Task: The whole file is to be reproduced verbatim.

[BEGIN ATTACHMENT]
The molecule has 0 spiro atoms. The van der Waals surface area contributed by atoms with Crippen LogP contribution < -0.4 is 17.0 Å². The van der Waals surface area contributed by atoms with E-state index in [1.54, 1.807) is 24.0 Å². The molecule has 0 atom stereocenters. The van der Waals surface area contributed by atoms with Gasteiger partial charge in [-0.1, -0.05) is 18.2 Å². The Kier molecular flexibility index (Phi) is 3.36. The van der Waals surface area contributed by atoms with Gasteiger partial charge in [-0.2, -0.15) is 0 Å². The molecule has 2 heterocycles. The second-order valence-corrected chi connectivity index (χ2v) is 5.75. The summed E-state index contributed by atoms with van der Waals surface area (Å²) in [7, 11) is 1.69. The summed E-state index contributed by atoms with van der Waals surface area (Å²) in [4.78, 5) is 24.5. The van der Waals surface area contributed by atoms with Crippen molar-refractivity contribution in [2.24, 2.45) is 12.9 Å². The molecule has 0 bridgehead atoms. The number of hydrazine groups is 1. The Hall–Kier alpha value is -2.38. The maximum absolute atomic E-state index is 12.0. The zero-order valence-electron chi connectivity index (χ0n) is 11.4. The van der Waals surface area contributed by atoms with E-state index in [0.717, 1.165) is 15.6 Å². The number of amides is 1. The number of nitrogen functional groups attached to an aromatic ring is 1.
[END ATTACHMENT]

The molecule has 0 spiro atoms. The van der Waals surface area contributed by atoms with Crippen LogP contribution < -0.4 is 17.0 Å². The van der Waals surface area contributed by atoms with E-state index in [1.54, 1.807) is 24.0 Å². The molecule has 0 atom stereocenters. The van der Waals surface area contributed by atoms with Gasteiger partial charge in [-0.1, -0.05) is 18.2 Å². The Kier molecular flexibility index (Phi) is 3.36. The van der Waals surface area contributed by atoms with Gasteiger partial charge in [-0.2, -0.15) is 0 Å². The molecule has 2 heterocycles. The second-order valence-corrected chi connectivity index (χ2v) is 5.75. The summed E-state index contributed by atoms with van der Waals surface area (Å²) in [7, 11) is 1.69. The summed E-state index contributed by atoms with van der Waals surface area (Å²) in [4.78, 5) is 24.5. The van der Waals surface area contributed by atoms with Crippen molar-refractivity contribution in [2.24, 2.45) is 12.9 Å². The molecule has 0 bridgehead atoms. The number of hydrazine groups is 1. The Hall–Kier alpha value is -2.38. The maximum absolute atomic E-state index is 12.0. The zero-order valence-electron chi connectivity index (χ0n) is 11.4. The van der Waals surface area contributed by atoms with E-state index in [0.717, 1.165) is 15.6 Å². The number of amides is 1. The number of nitrogen functional groups attached to an aromatic ring is 1.